Provide instruction on graphing quadratic functions. Guide the student to find the vertex and any intercepts along with any additional points needed to sketch the graph. Be sure the student understands to select xcoordinates of points on either side of the vertex and then use the equation to find the associated ycoordinates. Remind the student of the symmetry of the graph. Encourage the student to use symmetry to assist in locating additional points. For example, if the vertex is at (1, 4) and the yintercept is at (0, 3), then the point symmetric to the yintercept about the line of symmetry is (2, 3).
Provide additional opportunities to graph quadratic functions and describe features of their graphs.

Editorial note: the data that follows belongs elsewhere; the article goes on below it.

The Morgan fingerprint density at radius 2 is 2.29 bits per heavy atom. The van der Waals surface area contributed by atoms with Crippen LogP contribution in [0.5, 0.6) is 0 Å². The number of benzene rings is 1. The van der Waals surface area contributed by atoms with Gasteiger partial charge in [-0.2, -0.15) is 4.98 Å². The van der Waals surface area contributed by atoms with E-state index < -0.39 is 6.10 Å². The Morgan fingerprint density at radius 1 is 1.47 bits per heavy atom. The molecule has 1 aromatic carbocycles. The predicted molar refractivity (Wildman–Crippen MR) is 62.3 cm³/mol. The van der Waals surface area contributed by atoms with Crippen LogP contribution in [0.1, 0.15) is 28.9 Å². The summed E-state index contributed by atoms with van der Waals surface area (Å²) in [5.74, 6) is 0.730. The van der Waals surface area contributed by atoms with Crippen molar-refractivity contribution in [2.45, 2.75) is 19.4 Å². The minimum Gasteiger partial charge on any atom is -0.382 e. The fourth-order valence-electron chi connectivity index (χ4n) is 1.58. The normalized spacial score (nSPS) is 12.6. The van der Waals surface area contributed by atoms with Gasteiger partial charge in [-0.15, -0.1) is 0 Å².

Moving Forward 
Misconception/Error The student can graph the quadratic function but cannot interpret features of the graph. 
Examples of Student Work at this Level The student shows no understanding of the zeros of the function or the maximum or minimum of the function.

Questions Eliciting Thinking What are zeros of a function?
What do you think is meant by a minimum or maximum?
Which way will this parabola open? Should it have a maximum or should it have a minimum?